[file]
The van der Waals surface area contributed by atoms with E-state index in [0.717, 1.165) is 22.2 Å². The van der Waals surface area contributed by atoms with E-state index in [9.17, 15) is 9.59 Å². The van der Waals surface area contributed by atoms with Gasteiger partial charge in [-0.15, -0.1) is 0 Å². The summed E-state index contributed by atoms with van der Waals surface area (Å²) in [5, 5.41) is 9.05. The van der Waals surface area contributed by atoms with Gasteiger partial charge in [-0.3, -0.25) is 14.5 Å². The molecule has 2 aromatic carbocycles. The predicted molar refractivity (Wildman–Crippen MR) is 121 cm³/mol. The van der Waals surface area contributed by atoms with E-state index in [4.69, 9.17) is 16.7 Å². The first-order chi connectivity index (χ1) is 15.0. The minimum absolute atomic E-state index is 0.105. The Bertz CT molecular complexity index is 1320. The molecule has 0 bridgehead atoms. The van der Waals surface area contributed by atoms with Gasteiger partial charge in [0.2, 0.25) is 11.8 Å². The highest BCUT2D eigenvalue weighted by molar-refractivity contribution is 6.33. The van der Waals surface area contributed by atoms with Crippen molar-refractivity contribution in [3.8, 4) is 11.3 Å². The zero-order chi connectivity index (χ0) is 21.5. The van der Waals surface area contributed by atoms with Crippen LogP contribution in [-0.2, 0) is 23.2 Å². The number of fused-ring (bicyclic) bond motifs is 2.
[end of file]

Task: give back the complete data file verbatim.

The van der Waals surface area contributed by atoms with E-state index in [0.717, 1.165) is 22.2 Å². The van der Waals surface area contributed by atoms with E-state index in [9.17, 15) is 9.59 Å². The van der Waals surface area contributed by atoms with Gasteiger partial charge in [-0.15, -0.1) is 0 Å². The summed E-state index contributed by atoms with van der Waals surface area (Å²) in [5, 5.41) is 9.05. The van der Waals surface area contributed by atoms with Gasteiger partial charge in [-0.3, -0.25) is 14.5 Å². The molecule has 2 aromatic carbocycles. The predicted molar refractivity (Wildman–Crippen MR) is 121 cm³/mol. The van der Waals surface area contributed by atoms with E-state index in [4.69, 9.17) is 16.7 Å². The first-order chi connectivity index (χ1) is 15.0. The minimum absolute atomic E-state index is 0.105. The Bertz CT molecular complexity index is 1320. The molecule has 0 bridgehead atoms. The van der Waals surface area contributed by atoms with Gasteiger partial charge in [0.2, 0.25) is 11.8 Å². The highest BCUT2D eigenvalue weighted by molar-refractivity contribution is 6.33. The van der Waals surface area contributed by atoms with Crippen molar-refractivity contribution in [3.8, 4) is 11.3 Å². The zero-order chi connectivity index (χ0) is 21.5. The van der Waals surface area contributed by atoms with Crippen LogP contribution in [-0.2, 0) is 23.2 Å². The number of fused-ring (bicyclic) bond motifs is 2.